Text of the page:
While I never lacked for imagination, the entrance of my now 9-year-old daughter into my life has brought that part of me into sharp focus. I’ve delighted in playing games with her, speculating on why or how something happens, and projecting into the future about events to come. What I didn’t expect was seeing how much our imagination dictates the direction and course of our life.
To give you a small example, my partner and I have been taking our daughter to our workplace since she was very small. Her first visit to DePaul was at the age of six weeks, when we both had to attend a meeting of the personnel committee in the spring quarter of her birth. Our generous colleagues were her first babysitters as we met with tenure-track faculty for their reviews. More recently I’ve taken to bringing to her my classes at least once a quarter. She hears about my students almost daily, and she enjoys it a lot more when she’s had a chance to meet the students directly. She bravely introduces herself to the class and then sits and watches me interact with the students. She’s been to the campus so often that people recognize her by sight. She, of course, often doesn’t remember them, which has led her to believe that she’s a sort of celebrity at DePaul. I’ve never tried to dissuade her from that idea.
Not unrelated to the campus visits, I have long encouraged her to attend college. I know that girls face pressures that boys don’t regarding family life. Those pressures can have a negative impact on their education, and I wanted to make sure that she envisioned herself attending and graduating from college, regardless of what it is that she ends up doing.
I was reasonably confident that I had instilled the idea of college in her, but I learned today just how much she’s fixed it in her imagination. She had an event hosted by her Brownie troop in the suburbs, and I ended up talking to the mother of another 3rd grader at Erin’s school. We were discussing school, when the topic of college came up. The mother informed me that my daughter tells all of her classmates that she’s going to attend DePaul. While I would certainly be happy to have her attend a university free of charge, I’ve also made it clear to her that her college choice is up to her. I shared that with the mother, who appreciated the story.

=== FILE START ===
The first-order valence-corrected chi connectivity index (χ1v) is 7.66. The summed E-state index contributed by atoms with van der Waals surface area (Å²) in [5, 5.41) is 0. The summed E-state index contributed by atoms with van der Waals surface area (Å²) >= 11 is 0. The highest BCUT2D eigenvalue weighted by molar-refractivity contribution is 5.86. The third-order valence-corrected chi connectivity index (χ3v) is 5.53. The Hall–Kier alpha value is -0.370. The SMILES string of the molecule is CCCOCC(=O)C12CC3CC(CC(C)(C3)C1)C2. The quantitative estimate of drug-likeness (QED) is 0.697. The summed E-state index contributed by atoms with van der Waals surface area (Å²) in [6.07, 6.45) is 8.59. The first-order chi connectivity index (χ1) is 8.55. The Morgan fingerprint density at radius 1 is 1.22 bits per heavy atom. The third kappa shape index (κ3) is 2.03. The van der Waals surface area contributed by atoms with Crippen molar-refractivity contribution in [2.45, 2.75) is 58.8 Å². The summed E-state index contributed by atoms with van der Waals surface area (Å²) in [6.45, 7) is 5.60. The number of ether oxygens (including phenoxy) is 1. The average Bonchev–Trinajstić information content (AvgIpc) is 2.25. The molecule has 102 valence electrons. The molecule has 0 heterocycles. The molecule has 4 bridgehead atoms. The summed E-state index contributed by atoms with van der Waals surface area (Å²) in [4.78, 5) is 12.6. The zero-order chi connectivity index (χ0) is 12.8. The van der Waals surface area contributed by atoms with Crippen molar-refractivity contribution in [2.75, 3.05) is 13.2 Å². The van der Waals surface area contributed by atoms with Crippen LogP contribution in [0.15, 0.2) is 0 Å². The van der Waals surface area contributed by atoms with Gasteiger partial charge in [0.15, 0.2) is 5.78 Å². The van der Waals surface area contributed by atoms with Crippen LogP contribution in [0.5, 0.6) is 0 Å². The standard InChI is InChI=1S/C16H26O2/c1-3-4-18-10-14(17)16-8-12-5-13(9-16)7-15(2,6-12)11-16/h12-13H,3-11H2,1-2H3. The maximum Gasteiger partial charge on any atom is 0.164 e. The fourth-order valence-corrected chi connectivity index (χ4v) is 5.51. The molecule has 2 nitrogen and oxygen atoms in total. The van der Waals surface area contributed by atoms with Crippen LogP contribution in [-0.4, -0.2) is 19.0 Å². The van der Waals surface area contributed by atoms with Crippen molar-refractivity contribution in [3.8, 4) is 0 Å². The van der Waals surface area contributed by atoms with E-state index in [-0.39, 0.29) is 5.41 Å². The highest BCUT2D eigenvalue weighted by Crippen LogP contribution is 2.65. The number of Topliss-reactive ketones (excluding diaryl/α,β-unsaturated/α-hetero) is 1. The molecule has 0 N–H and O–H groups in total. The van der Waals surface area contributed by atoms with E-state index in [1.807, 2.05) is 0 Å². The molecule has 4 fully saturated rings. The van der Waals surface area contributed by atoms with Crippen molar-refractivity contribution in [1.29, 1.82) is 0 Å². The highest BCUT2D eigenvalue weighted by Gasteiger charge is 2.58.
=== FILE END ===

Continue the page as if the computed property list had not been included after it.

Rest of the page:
When I talked to my daughter about it later, she told me that she regularly asks her classmates where they plan to attend college. When they say they don’t know (as is expected for an 8 or 9 year old) she said she encourages them to consider DePaul. After all, as she explained to me, the teachers are quite good, there are a variety of majors, and everyone at the place takes education very seriously. It may well be that in another decade DePaul will have a spike in applications from students in the Chicago Public Schools who attended my daughter’s elementary school. That idea makes me smile. It also has me wondering how things might be different if more 3rd graders were already convinced that they were going to attend college.